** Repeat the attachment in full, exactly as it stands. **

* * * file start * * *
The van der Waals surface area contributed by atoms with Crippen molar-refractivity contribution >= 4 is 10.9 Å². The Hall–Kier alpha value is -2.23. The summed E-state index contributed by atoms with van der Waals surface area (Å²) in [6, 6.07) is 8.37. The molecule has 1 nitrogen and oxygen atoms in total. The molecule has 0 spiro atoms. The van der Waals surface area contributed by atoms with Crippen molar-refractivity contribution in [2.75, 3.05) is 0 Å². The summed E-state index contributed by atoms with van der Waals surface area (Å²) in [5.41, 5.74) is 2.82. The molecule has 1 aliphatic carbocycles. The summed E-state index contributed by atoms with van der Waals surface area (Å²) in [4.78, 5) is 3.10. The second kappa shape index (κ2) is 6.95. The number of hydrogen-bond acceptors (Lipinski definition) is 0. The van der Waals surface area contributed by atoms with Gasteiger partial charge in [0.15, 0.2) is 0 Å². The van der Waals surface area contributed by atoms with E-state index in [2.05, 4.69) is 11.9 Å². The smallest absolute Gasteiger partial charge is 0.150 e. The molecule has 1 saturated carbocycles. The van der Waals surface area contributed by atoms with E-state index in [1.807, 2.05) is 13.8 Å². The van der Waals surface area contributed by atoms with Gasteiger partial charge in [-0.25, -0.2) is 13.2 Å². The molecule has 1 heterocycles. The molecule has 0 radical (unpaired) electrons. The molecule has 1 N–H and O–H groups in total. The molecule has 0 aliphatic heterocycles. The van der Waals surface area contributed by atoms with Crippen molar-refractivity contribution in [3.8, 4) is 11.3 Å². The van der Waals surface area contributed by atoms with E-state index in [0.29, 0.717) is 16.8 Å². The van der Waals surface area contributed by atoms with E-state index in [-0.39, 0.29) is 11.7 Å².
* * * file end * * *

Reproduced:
The van der Waals surface area contributed by atoms with Crippen molar-refractivity contribution >= 4 is 10.9 Å². The Hall–Kier alpha value is -2.23. The summed E-state index contributed by atoms with van der Waals surface area (Å²) in [6, 6.07) is 8.37. The molecule has 1 nitrogen and oxygen atoms in total. The molecule has 0 spiro atoms. The van der Waals surface area contributed by atoms with Crippen molar-refractivity contribution in [2.75, 3.05) is 0 Å². The summed E-state index contributed by atoms with van der Waals surface area (Å²) in [5.41, 5.74) is 2.82. The molecule has 1 aliphatic carbocycles. The summed E-state index contributed by atoms with van der Waals surface area (Å²) in [4.78, 5) is 3.10. The second kappa shape index (κ2) is 6.95. The number of hydrogen-bond acceptors (Lipinski definition) is 0. The van der Waals surface area contributed by atoms with Gasteiger partial charge in [0.15, 0.2) is 0 Å². The van der Waals surface area contributed by atoms with E-state index in [2.05, 4.69) is 11.9 Å². The smallest absolute Gasteiger partial charge is 0.150 e. The molecule has 1 saturated carbocycles. The van der Waals surface area contributed by atoms with E-state index in [1.807, 2.05) is 13.8 Å². The van der Waals surface area contributed by atoms with Gasteiger partial charge in [-0.25, -0.2) is 13.2 Å². The molecule has 1 heterocycles. The molecule has 0 radical (unpaired) electrons. The molecule has 1 N–H and O–H groups in total. The molecule has 0 aliphatic heterocycles. The van der Waals surface area contributed by atoms with Crippen molar-refractivity contribution in [3.8, 4) is 11.3 Å². The van der Waals surface area contributed by atoms with E-state index in [0.29, 0.717) is 16.8 Å². The van der Waals surface area contributed by atoms with E-state index in [-0.39, 0.29) is 11.7 Å².